U.S. Defense Secretary Mattis Tries To Maintain Ties With China’s Military Leaders

Chinese Defense Minister Wei Fenghe and US Defence Secretary Jim Mattis review an honour guard during a welcome ceremony in Beijing on Wednesday. Photo: Pool via Reuters

Reuters: How Mattis is trying to keep U.S.-China tensions from boiling over

WASHINGTON (Reuters) – When the United States imposed sanctions on China’s military this fall, China retaliated by canceling Defense Secretary Jim Mattis’ plans to meet his counterpart in Beijing. But just days later, a Chinese general visited the Pentagon with a reassuring message: Beijing valued the importance of military ties between the two countries.

In the previously unreported visit, Huang Xueping arrived on Oct. 10 to see Mattis’ aides, but the secretary briefly met him in the hallway with a message for Chinese Defense Minister Wei Fenghe. The two were still going to be at a security conference in Singapore later in October, and Mattis told Huang he looked forward to meeting Wei there, said Randall Schriver, the Pentagon’s top Asia policy official.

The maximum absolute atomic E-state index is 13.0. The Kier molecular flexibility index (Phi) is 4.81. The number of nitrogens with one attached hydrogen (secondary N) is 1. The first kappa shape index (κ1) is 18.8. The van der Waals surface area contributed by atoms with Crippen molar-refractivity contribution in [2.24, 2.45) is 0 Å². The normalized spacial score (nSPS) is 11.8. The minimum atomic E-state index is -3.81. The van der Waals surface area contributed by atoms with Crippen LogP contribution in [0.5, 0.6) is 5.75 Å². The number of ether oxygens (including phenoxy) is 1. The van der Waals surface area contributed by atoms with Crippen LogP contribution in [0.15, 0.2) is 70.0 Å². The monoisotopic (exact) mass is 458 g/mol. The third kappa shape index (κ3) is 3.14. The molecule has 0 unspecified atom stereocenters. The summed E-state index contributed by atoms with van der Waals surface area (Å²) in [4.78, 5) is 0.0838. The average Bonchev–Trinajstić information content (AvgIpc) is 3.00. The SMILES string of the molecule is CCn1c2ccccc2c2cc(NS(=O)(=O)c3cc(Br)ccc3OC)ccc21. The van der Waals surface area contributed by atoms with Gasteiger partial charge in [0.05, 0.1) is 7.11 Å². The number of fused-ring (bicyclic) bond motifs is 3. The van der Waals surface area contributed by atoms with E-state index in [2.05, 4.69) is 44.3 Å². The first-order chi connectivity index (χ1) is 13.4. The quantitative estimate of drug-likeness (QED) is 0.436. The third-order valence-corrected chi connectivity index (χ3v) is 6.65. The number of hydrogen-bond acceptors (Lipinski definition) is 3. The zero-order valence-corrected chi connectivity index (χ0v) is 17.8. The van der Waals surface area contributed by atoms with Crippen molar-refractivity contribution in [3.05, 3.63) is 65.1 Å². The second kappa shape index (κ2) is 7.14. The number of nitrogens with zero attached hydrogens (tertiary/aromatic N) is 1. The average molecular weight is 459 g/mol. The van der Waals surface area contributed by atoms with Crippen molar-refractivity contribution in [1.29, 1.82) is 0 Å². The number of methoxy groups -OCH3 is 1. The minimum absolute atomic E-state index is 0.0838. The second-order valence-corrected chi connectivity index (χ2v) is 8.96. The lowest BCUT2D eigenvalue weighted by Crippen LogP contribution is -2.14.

Relations between the world’s two largest economies have plumbed new depths under President Donald Trump amid a bitter trade war and disagreements over Taiwan, the South China Sea, and other geopolitical flashpoints.

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WNU Editor: The above Reuters article overestimates the role that the Chinese military plays in the Chinese government. The Chinese military is subservient to the Chinese Communist Party, more specifically to President Xi and the Politburo. All that they can do is advise Beijing, and what Beijing decides is what the Chinese military must follow.

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